Adopting a pet: are you ready?

As COVID-19 spread last year, many communities around the country saw a surge in pet adoptions and temporary fosters. It’s not hard to see why: as the pandemic kept us locked in our homes, many felt more isolated and lonely and had a lot more time to devote to a furry friend.


Local rescue organizations and breeders face unprecedented interest, with many setting up long waiting lists for pet lovers but they also worry that, once COVID-19 ends — or the novelty of owning a pet does — many pandemic pets will be abandoned by their new owners.


That’s why, if you’re considering adopting a dog, cat or other animal, it’s important to make sure you’re prepared for the responsibility and the changes having a pet will create.


Here are few tips to make sure you’re ready:


1.     Are you really ready? Pets depend on humans for all their needs — are you prepared to care for them long term?

2.     What pet or breed do you want? Whether you’re a dog, cat, rabbit, guinea pig or even rat person — or whether you have a preference for a particular breed of animal — each type has different needs from grooming and feeding to exercising, playing and socializing. Before adopting a pet, research the needs of different animals and breeds to make sure you’re up for the demands of being an owner.

3.     What pet is best for where you live? A Great Dane is probably not the best breed for a bachelor apartment and a garden that’s not fenced in might not be suitable for a dog or rabbit you plan on letting roam in and out of your house. Think about what kind and size pet makes the most sense.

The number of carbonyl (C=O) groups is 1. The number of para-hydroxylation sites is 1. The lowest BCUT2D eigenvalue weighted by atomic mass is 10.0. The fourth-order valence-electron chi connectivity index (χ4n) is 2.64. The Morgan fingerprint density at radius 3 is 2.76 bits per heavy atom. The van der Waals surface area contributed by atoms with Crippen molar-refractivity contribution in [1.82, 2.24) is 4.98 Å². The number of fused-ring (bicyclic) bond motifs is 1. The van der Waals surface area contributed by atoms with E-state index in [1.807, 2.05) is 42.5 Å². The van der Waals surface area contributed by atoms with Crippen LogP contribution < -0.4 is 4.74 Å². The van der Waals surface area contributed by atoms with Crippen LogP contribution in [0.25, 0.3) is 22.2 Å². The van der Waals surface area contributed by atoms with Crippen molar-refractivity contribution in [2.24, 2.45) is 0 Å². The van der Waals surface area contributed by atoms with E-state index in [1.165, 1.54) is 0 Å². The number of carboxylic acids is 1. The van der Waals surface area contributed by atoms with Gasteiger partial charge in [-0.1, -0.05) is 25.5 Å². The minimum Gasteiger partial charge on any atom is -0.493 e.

4.     Is it allowed? Some apartment and condo buildings prohibit pets or have restrictions on the kinds of pets you can keep at home. Check with your landlord or building management before making a final decision.

5.            Can you afford it? Becoming a pet papa or mama can be pricey — from purchasing the animal to supplies like food and toys to veterinary exams and health insurance. Add up the monthly and annual costs to see whether owning a pet is an expense you’re ready to commit to.


No matter what kind of pet you settle on, it’s important to do your research. Here and here are good places to start.


Are you considering adopting a pet? Have you already done so? Please share your questions and experiences with the Shop Talk blog community members—we always love hearing from you.


Did you know: Owning a pet is a big responsibility


Some 2.4 million healthy dogs and cats are euthanized in shelters each year because there’s no one to adopt them. If you’re thinking of adopting an animal, visit your local shelter first (Source)